I've managed to do it with the filter image_make_intermediate_size. Probably all the path/filename.extension dismembering and remaking could be optimized or made in a single stroke fashion, but alas, I'll let that to the reader: // The filter runs when resizing an image to make a thumbnail or intermediate size. add_filter( 'image_make_intermediate_size', '...


3

Now I have an answer for my own question.I solved this issue by using this code.I add this code just for sharing and helping other as it works for me. <input type="file" name="my_file_upload" id="my_file_upload_id" class="bg_checkbox" > function register_team_show_case_setting() { //register our settings register_setting('...


3

If I'm not mistaken, then it should be possible. You want to use media_handle_upload(), which calls wp_handle_upload() to handle the file upload. wp_handle_upload() on itself won't be helpful, especially because it is pretty much just a wrapper for _wp_handle_upload(). It's not the end yet, because inside _wp_handle_upload() the function wp_upload_dir() is ...


2

EDIT: With some help of a friend I came up with a solution. For everyone interested: Use a custom post-type, in my case comment_post. Then upload the images like this: $new_post = array( 'post_title' => $title, 'post_content' => $comment, 'post_status' => 'pending',// Choose: publish, preview, future, draft, etc. 'post_type' => '...


2

Uploading files in ajax is a bit tricky because it is not possible to upload files using the browser's XMLHttpRequest object so you need to use some kind of Ajax upload plugin. Also wp_handle_upload() is not what your using in your code its media_handle_sideload() wp_handle_upload() - should be used for file uploads (input file field) media_handle_sideload(...


2

u can use this: function wpse128538_resize($url, $width, $height = null, $crop = null, $single = true) { //validate inputs if (!$url OR !$width) return false; //define upload path & dir $upload_info = wp_upload_dir(); $upload_dir = $upload_info['basedir']; $upload_url = $upload_info['baseurl']; //check if $img_url is local ...


2

this is how I've done it preg_match('/\.[^\.]+$/i',$file['file']['name'],$ext); $name = md5(time().$user_id.rand( 5, 97)); $name_one = $name.$ext[0]; $name_blur = $name.'_blur'.$ext[0]; $file['file']['name'] = $name_one; $upload = wp_upload_dir(); $uploaded_file = wp_handle_upload( $file['file'], array( 'action'=> 'bp_upload_profile_bg' ) );...


2

The $post_id argument for media_handle_upload is used to set the column post_parent for attachment post. Posts without any parent have 0 as post parent, not null. So, use 0 as argument and it will work. If you read Codex page linked above it states: ... If you don't want this media attached to a specific post, you can pass 0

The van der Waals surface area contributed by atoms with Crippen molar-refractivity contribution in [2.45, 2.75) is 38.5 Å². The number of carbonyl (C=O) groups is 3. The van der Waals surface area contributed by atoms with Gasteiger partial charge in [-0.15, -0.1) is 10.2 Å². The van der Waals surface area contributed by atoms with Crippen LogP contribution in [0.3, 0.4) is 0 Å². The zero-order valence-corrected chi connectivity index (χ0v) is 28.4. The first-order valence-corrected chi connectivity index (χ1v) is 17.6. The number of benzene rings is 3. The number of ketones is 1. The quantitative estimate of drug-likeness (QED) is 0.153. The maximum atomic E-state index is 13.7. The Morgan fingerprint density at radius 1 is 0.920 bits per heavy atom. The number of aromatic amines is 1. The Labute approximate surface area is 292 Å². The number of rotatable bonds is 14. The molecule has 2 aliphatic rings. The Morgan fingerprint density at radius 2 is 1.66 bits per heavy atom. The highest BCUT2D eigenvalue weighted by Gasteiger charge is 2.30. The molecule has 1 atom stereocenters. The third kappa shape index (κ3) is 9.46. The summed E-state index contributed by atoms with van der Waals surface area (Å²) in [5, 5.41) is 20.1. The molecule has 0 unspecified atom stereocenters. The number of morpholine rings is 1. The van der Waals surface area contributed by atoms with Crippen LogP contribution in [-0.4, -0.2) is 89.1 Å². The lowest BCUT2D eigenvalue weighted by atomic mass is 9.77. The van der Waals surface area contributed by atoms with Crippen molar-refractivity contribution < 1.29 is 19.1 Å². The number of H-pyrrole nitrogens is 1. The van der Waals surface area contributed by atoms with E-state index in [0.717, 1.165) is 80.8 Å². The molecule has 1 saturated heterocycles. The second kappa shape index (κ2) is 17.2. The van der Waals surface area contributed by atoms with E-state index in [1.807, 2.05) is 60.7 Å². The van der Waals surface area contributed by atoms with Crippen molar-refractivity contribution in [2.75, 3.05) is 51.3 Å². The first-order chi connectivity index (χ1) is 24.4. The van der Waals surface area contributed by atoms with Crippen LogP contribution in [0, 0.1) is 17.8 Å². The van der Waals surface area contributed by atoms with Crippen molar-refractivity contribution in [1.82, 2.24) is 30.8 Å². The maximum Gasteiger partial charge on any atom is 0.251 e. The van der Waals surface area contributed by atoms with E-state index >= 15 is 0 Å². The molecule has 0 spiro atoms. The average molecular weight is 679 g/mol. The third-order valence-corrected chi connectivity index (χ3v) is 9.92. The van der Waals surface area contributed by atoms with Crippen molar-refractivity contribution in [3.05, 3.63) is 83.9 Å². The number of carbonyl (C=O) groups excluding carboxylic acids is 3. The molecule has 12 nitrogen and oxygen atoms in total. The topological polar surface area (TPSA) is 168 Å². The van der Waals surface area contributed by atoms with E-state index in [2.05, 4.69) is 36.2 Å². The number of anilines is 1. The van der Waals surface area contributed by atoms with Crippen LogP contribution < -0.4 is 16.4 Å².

2

I have tested this with an image I created myself with Photoshop where I inserted the word "Süss" in every thinkable IPTC field. I uploaded it to my WordPress 4.6 installation, which has no image handling plugins installed. The uploading went smoothly, the right thumbnails were created in the uploads directory and the caption field was loaded correctly from ...


2

You can use media_sideload_image() which will take a link to a file and upload it to the media library. You do need to pass it some kind of $post_id @Sumit points out in the comments you could pass NULL into the $post_id field. media_sideload_image( $file_url, $post_id, $image_desc, $return ); If you need the uploaded image ID, take a look ...


2

I mentioned in a comment how it's important to debug your code. Here's why: The images are added first. In the image adding section, you're running this line of code: $_FILES = array("moreimages" => $image); Then when you get to your routine that adds the files, you start with this: $files = $_FILES['morefiles']; Can you see what's wrong here? At ...


2

Yes, you should have quite reasonable options to customize upload, there are plenty of existing solutions around. As for specifics I am not sure on "database" as image storage option. They typical solutions that I've heard of are: dedicated location behind CDN (or some variation of); dedicated image storage service, such as Amazon S3.


2

//add SVG to allowed file uploads function add_file_types_to_uploads($file_types){ $new_filetypes = array(); $new_filetypes['svg'] = 'image/svg+xml'; $file_types = array_merge($file_types, $new_filetypes ); return $file_types; } add_action('upload_mimes', 'add_file_types_to_uploads');


1

You can try adding the input file field once and using then using jQuery to add more fields when clicking add more. Here are the steps Register your setting using register_setting function Create Menu using add_menu_page. This also requires a calback function Add the thickbox and media-upload script using wp_enqueue_script and wp_enqueue_style Use the ...


1

I've modified your code a little to check that the post type is a page, that the current user can edit that page, verify the nonce and verify the inserting attachment functions. The resulting code is working. It seems that don't checking the post type could be the reason of the issue. Also, you don't need to manually include 'wp-admin/includes/image.php': ...